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Published July 2018 | public
Journal Article

Asymmetry in the jet opening: underwater jet vectoring mechanism by dragonfly larvae


Aquatic Anisopteran dragonfly larvae achieve respiration and propulsion by repetitive water jets flowing through their anal openings. Previous studies have shown that the tri-leaflet anal valves modulate the emerging jet by varying the opening size. We discovered that the valves are also capable of controlling the opening asymmetry by independent retraction of a leaflet. This study shows the effects of their valve asymmetry control on the respiratory and propulsive flows. Furthermore, the effects of size variation are re-evaluated using fluid momentum and power equations. Synchronized dual cameras recorded the valve movement and the flow generated by Aeshnidae sp. During the respiratory jetting, retraction of a single leaflet positions the opening in an off-centred locale, from which diagonally deflected jets emerge. The resulting flow field, together with the opening size modulation, implicates a reduction in the reinhalation of the exhaled jet and partial powering of the refilling process. Instead, during the propulsive jetting, concurrent partial retraction of the three leaflets results in the centred opening. The resulting jet flows straight, which has an implication for lowering form drag. Additionally, the propulsive aperture size control suggests improved thrust production. Our study highlights the significant influence that an asymmetrically positioned jet opening can have on biological jet flow. The findings inspire a new mechanism for jet vectoring that may prove useful for application in the broader engineering field.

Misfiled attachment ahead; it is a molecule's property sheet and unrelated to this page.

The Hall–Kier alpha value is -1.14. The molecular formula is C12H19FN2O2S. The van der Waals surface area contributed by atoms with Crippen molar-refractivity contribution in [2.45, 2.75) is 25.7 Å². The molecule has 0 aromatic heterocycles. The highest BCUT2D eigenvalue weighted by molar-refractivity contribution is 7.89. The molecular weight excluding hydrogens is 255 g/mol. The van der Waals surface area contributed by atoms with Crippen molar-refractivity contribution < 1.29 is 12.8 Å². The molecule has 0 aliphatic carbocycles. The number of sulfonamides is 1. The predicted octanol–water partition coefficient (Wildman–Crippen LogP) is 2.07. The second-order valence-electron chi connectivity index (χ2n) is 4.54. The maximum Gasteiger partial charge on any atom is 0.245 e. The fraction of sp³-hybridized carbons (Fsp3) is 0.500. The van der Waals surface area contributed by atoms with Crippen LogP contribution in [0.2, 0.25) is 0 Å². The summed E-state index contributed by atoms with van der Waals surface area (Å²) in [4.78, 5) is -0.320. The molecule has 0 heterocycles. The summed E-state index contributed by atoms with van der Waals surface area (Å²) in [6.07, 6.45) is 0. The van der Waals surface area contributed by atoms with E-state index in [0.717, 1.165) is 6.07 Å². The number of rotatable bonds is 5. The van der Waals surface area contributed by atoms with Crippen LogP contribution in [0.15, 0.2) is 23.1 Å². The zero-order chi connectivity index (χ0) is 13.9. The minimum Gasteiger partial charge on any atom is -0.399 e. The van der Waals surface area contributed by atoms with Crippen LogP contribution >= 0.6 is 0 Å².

Additional Information

© 2018 IOP Publishing Ltd. Received 15 February 2018; Accepted 3 May 2018; Published 30 May 2018.

Additional details

August 19, 2023
October 18, 2023